A couple who ran religious boarding schools in several states have been indicted on human trafficking charges by Texas authorities a year after eight children were removed from their Burnet County home.
Gary Wiggins, 49, and Meghann Wiggins, 34, have each been indicted on eight counts of human trafficking by a Burnet County grand jury, according to court documents obtained by Oxygen.com.
Following allegations of neglect, abuse, and human trafficking, investigators executed a search warrant on the Wiggins’ Joshua Home boarding school last summer, which “yielded quite a bit of evidence,” Chris Jett of the Burnet County Sheriff’s Office told Oxygen.com.
“Finally, indictments were handed down this month,” he added.
Jett said that investigators believe the children at the boarding school, ages 10 to 17, were forced into working for a lawn care and moving company in the nonprofit's name.
“The allegations were that [the Wiggins’] were accepting these kids as sort of a ‘tough love’ boys home but they were forcing the children to work for their lawn care service, for which the owners of the boys home were being paid, and the boys were not being paid,” Jett said.
Jett added that the children were placed in the custody of Child Protective Services following the 2018 search warrant.
The Wiggins’ reportedly have a history of operating similar religiously geared boarding schools in Alabama and Missouri, where the couple previously lived. The New York Daily News reported the couple was previously accused of starving children and forcing them to endure solitary confinement.
“We received a heads up from another state that they were looking into this boys home and when they started looking at them they picked up and moved here,” Jett added. “We started hearing some things that concerned us.”
McDonald County Sheriff Michael Hall, confirmed this an interview with KXAN-TV.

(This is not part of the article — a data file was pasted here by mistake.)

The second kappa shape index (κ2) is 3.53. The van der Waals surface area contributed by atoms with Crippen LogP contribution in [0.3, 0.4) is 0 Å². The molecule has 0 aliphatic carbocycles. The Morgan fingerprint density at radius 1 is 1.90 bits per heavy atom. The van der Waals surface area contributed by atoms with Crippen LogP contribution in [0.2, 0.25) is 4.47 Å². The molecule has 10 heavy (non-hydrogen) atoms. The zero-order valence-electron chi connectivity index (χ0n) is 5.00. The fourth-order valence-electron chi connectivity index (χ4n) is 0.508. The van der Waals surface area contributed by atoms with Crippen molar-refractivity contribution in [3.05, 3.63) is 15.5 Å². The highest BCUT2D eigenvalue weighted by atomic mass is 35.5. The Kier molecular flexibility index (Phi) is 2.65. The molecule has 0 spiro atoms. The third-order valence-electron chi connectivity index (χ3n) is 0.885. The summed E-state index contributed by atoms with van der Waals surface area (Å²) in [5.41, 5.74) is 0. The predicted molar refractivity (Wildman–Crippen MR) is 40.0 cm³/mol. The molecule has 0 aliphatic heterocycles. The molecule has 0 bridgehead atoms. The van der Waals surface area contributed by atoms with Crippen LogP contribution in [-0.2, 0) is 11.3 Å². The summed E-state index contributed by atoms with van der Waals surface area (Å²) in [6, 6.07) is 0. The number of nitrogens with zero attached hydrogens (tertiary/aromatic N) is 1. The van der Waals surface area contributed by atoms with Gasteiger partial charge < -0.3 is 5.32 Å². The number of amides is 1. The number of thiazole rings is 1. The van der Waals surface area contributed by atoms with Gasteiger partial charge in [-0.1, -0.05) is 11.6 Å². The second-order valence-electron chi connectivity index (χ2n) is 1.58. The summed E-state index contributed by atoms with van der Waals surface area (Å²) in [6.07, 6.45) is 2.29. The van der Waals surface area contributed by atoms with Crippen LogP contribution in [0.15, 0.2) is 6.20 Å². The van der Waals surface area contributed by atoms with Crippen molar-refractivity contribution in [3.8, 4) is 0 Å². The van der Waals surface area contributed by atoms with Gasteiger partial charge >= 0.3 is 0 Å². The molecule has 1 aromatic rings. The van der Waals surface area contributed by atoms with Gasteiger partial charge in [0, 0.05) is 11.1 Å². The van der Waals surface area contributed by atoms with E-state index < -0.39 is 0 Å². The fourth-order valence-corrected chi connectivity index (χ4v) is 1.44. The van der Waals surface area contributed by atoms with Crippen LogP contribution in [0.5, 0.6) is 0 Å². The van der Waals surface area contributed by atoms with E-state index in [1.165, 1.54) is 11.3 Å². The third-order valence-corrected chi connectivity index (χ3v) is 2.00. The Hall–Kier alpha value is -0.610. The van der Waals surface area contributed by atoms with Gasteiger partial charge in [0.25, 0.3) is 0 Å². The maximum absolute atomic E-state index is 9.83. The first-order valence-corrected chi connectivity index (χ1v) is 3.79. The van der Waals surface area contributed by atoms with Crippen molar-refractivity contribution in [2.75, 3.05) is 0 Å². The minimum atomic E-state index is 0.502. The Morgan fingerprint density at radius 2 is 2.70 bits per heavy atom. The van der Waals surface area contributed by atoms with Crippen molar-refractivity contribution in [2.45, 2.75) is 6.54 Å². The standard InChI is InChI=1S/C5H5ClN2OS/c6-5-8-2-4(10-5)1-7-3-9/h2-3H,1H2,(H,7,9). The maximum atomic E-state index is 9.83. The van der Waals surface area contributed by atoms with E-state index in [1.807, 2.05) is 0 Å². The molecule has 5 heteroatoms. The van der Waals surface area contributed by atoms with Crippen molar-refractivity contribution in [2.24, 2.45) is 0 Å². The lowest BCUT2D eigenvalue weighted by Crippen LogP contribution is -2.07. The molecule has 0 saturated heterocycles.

"I just wanted to let Texas know what they had coming, if they had something they could check into," Hall told the local television station.
The Wiggins’ fled Missouri shortly before law enforcement there could investigate similar accusations at their facility, known then as Blessed Home Academy, the Dallas Morning News reported.
Former students of the Wiggins have since spoken out about the alleged torments they suffered.
"’I'm going to get the demon out of you and make you straight,’” Lucas Greenfield, one the Wiggins’ former pupils, recalled being told, according to ABC’s 20/20. Greenfield said his parents sent him to the home, where he allegedly suffered beatings, because he was gay.
The couple was arrested in Alabama following their Aug. 6 indictment. They waived extradition and were booked at Burnet County Sheriff’s Office on Aug. 18. They were released the following day on a $100,000 bond.
But Austin Shell, the couple’s criminal defense attorney, was adamant the Wiggins’ are innocent — and that everything that happened at Joshua Home was done with parental consent.
“They’re not guilty of these allegations,” Shell told Oxygen.com.
“The Wiggins’ behaved appropriately with these children and did nothing criminal whatsoever,” he added. “It takes very little to be charged with a serious offense in this day and age. The Wiggins have not had an opportunity to have their voice heard and they will at trial.”
Shell said a trial date hasn’t yet been yet. He declined to comment on the allegations against the couple in Missouri or Alabama.
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